The Proterozoic Eon
Proterozoic The Mesoproterozoic Era

The Mesoproterozoic

"... never in the course of Earth’s history did so little happen to so much for so long."

Buick et al. (1995), quoted in Huntley et al. (2006).

The Mesoproterozoic Era of the Proterozoic Eon: 1600 to 1000 million years ago

The Mesoproterozoic was the first period of Earth's history with a respectable geological record. Continents existed in the Paleoproterozoic, but we know little about them. The continental masses of the Mesoproterozoic are more or less the same ones that are with us today. This was the Era of the formation of the first identifiable supercontinent, Rodinia; the first large mountain building episode about which we have detailed knowledge, the Grenville Orogeny (although the Paleoproterozoic Wopmay Orogeny might also qualify); and the high point of the stromatolites, huge mushroom or tree-like colonies of bacteria. It was also the Era when cells discovered sex and, possibly, the joys of communal living as Metazoan organisms. Finally, it was an Era of apparently critical, but still poorly understood, changes in the chemistry of the sea, the sediments of the earth, and the composition of the air.  Most significantly, oxygen levels had risen to perhaps 1% of today's levels at the beginning of the Mesoproterozoic and continued rising throughout the Era.

Mesoproterozoic Stratigraphy

The basic outline of Mesoproterozoic history looks like this:




Began (Mya)

Duration (My)




















Conical stromatolitesThe subdivisions of the Mesoproterozoic are, obviously, arbitrary divisions based on time. They are not geo- or biostratigraphic units. The base of the Mesoproterozoic is defined chronometrically, in terms of years, rather than by the appearance or disappearance of some organism. This gives us an illusory sense of certainty.  Radiometric dating is a good tool, and gets better each decade. However, it creates certain problems. As a practical matter, radiometric dates have an error margin of 1-2%.  That sounds good, but it means that two sites, both measured  to be at the exact base of the Ectasian, might differ in age by over 50 My.   Since the Ectasian is only 200 My long, that's a serious matter. And this accounts only for random error. Systematic errors can be caused by extraterrestrial events, by geochemical or biochemical sorting of isotopes, and human error. Thus far, biostratigraphy has usually proved considerably more exact. In addition, a thoughtful choice of biological marker can be used as a signal to expect a whole host of ecological changes. The difference between a Changhsingian and an Induan deposit isn't just a matter of a few years. The world changed hugely at the end of the Permian.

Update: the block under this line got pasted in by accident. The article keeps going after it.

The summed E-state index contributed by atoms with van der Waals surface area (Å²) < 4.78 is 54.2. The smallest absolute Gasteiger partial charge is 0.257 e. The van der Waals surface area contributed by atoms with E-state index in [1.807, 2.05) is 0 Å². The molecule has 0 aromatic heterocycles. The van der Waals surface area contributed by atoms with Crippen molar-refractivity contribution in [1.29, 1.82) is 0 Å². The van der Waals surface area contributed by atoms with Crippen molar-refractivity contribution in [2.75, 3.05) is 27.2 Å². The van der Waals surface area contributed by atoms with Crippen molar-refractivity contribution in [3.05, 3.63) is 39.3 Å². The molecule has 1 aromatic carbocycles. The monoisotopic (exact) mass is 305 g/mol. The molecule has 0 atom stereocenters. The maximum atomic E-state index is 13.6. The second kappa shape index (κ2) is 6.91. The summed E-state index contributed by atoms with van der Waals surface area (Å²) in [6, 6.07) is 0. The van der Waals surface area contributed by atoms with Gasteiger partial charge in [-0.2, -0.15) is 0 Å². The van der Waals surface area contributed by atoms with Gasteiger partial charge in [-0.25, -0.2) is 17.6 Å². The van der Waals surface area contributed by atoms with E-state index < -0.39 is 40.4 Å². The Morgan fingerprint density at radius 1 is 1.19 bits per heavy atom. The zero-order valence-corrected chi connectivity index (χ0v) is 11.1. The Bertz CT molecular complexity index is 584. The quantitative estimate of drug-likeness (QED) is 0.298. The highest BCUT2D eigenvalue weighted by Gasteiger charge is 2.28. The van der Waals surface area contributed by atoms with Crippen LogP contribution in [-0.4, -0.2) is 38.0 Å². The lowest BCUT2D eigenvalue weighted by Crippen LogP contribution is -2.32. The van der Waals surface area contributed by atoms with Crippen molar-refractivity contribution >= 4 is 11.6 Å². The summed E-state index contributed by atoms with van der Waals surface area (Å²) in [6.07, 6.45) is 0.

By contrast, the transition from Calymmian to Ectasian has no meaning beyond calendar time. The usual reason given for the use of a chronometric system is that we don't have enough biological activity or geochemical change to find useful markers. That is a position which is now a little uncertain and is going to become increasingly tenuous over the next few years. For example, we have a number of good potential markers in the rise and decline of "Christmas tree" stromatolites, in the coming and going of banded iron formations, the appearance of stable carbon isotope (13C) excursions, and so on. These have real meaning for the geologist and paleontologist.

ArchaeoellipsoidesFor that matter, we are not completely without biological markers. There has been considerable progress in studying and identifying fossil bacteria and Eukarya. The cyanobacterium Archaeoellipsoides is one relatively common form, apparently  known from several species. It is probably related to the extant Anabaena and indicates the presence of significant free oxygen. Oxygen levels also had significant effects on ocean chemistry: increasing continental weathering rates and providing sulfates and nitrates as nutrients. It would be remarkable if this didn't result, in turn in new populations of both bacterial and eukaryotic organisms. Since the presence of these cells would be tied directly to important geochemical events, they would make ideal organisms for biostratigraphy.

Clearly, we can't set our clocks by hypothetical organisms depending on, as yet, poorly understood chemistry. We don't know nearly enough about these matters yet. Still, it may not be long before we should think about telling Proterozoic time a different way.

ATW041001. Text public domain. No rights reserved.


Chemistry of the Mesoproterozoic Ocean and Links to Biospheric ... brief & technical, but useful summary of some important geochemistry.

The Grenville. An incredible collection of information and links on the Grenville Orogeny.

Kah - Introduction: the mainpage of Prof Kah's superb website.

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